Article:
Emirati men missing from teaching
There remains a shortage of Emirati males in teacher education programmes at federal institutions, including the Higher Colleges of Technology (HCT), which has 17 campuses across the country.
This ongoing issue was raised once again at a recent education forum held at the Middlesex University in Dubai in conjunction with the Shaikh Saud Bin Saqr Al Qasimi Foundation for Policy Research. The discussion hosted an academic panel discussion on the strengths and weaknesses of teacher education in the UAE.
“We’ve had 13 Emirati males graduate from our education programme since it began in 2005,” said Michael O’Brien, Dean of Education at the HCT. “We currently have zero enrolled on the programme, which runs across six campuses.” However, the programme still remains a popular one with the Emirati women, O’Brien added, as there have been more than 500 women graduates since its inauguration. “We’ve had 700 women enrol in the programme this year,” he said.
O’Brien added that a shortage of men in the teaching profession is a worldwide phenomenon and is by no means unique to the UAE. However, a local challenge is the fact that there are more career opportunities available to Emirati men than for women. “A key challenge we have here is attracting males into the profession simply because there are better opportunities with better remuneration out there,” he said. “Teaching in the UAE has been comparatively poorly paid compared to what Emiratis can earn in other sectors.” He added the country’s teaching profession would do better to provide a way for people to progress through a structured career system that offered prospects of increased responsibility and compensation.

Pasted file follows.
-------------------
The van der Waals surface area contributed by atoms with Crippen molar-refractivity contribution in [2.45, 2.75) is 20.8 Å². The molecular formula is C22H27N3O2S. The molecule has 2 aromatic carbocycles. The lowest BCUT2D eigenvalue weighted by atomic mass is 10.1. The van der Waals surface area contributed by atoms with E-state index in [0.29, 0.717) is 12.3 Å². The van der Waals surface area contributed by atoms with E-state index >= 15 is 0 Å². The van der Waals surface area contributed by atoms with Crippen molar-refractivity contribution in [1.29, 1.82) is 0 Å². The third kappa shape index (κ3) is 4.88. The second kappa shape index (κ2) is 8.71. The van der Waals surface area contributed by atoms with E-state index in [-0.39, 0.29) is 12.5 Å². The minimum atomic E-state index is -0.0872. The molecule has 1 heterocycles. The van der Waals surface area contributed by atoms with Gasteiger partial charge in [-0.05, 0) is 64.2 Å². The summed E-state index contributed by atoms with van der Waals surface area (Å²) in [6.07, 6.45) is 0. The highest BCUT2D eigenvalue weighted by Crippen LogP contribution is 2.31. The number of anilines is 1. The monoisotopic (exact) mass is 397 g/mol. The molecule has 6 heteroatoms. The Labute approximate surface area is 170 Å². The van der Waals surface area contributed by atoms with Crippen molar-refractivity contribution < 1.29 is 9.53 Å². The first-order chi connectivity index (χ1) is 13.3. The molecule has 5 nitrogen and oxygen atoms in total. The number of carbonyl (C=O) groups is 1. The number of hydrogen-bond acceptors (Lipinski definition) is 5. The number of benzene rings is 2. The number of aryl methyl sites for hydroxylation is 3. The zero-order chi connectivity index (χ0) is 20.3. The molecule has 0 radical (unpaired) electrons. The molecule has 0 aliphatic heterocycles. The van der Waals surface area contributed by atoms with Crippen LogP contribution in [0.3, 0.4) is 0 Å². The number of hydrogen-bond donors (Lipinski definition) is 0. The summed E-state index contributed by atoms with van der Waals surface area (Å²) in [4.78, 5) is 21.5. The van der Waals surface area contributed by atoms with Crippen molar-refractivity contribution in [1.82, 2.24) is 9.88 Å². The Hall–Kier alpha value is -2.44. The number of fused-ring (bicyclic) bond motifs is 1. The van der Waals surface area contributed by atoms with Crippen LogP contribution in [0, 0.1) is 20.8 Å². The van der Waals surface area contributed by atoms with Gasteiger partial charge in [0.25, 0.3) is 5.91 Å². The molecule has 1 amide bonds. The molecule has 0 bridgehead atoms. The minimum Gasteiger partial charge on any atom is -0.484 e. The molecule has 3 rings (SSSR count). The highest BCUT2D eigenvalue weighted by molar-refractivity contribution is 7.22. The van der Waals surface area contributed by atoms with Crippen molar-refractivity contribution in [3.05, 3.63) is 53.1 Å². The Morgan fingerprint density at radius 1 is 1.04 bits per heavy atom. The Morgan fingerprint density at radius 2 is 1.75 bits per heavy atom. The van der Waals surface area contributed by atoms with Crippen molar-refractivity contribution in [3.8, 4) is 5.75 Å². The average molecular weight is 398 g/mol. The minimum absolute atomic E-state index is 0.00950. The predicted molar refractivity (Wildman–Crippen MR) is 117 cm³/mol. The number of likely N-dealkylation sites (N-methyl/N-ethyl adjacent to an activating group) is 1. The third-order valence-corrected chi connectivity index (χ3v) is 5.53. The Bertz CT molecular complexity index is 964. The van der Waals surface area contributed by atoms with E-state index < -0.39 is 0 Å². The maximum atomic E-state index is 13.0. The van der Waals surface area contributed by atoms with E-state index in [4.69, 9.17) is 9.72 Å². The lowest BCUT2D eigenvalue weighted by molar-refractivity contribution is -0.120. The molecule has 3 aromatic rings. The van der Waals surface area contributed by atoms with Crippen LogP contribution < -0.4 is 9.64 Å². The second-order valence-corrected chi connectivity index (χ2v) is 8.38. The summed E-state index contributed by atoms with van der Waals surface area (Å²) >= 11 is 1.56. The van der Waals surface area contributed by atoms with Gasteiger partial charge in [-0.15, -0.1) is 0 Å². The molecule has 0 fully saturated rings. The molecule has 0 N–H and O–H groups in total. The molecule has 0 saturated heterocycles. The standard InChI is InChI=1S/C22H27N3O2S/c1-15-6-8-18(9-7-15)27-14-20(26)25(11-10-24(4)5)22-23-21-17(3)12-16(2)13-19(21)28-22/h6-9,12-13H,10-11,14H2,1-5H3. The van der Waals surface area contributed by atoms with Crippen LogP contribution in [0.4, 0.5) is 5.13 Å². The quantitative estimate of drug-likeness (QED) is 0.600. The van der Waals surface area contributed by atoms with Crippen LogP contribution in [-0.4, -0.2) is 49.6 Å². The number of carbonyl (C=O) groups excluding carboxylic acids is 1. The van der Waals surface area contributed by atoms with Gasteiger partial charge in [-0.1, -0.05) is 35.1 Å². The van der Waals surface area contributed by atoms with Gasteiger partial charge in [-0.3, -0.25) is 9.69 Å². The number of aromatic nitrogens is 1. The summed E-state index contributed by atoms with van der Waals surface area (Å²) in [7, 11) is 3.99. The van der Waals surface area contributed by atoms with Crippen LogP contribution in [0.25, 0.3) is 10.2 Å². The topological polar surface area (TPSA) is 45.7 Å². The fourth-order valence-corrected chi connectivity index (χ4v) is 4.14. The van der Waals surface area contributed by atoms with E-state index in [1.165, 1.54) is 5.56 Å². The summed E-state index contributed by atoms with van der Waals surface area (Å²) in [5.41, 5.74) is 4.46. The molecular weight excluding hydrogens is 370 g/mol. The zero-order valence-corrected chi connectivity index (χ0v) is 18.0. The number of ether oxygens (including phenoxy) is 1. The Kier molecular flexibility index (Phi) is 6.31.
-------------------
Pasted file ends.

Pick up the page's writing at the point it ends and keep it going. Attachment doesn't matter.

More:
“We believe in order to attract Emirati men into teaching we’d have to have some sort of sponsorship scheme where there would be a stipend paid to them to study teaching,” he said.
The Emirates College for Advanced Education (ECAE) was established in 2007 by the UAE’s leadership as part of the Abu Dhabi 2030 vision to establish a knowledge economy. The ECEA is the UAE’s first teacher training college. It is based in Abu Dhabi and does, as O’Brien suggested, provide stipends to its students.
The benefits include a 100 percent tuition-free scholarship, free laptop computers and books, as well as accommodation and transportation services for students living outside the capital. However, recent figures provided by the ECAE show that of the total 380 students enrolled in its Bachelor of Education programme, only 16 are men. “There will be 140 student teachers, from ECAE’s first cohort of graduates, who will join the Abu Dhabi Education Council teaching work force, starting September,” said Suzan Safah, head of marketing at ECAE. “Six of them are male teachers.”
The fact remains that the number of Emiratis pursuing a career in education is skewed in favour of the women, which yields a clear imbalance in the country’s education system. This cycle is set to continue as male children go through school with no male role models to in turn attract them to the profession.
“The key thing is the fact that the federal universities are keen to get involved,” said O’Brien. “And we think we’ve identified the key issues needed to take it forward.”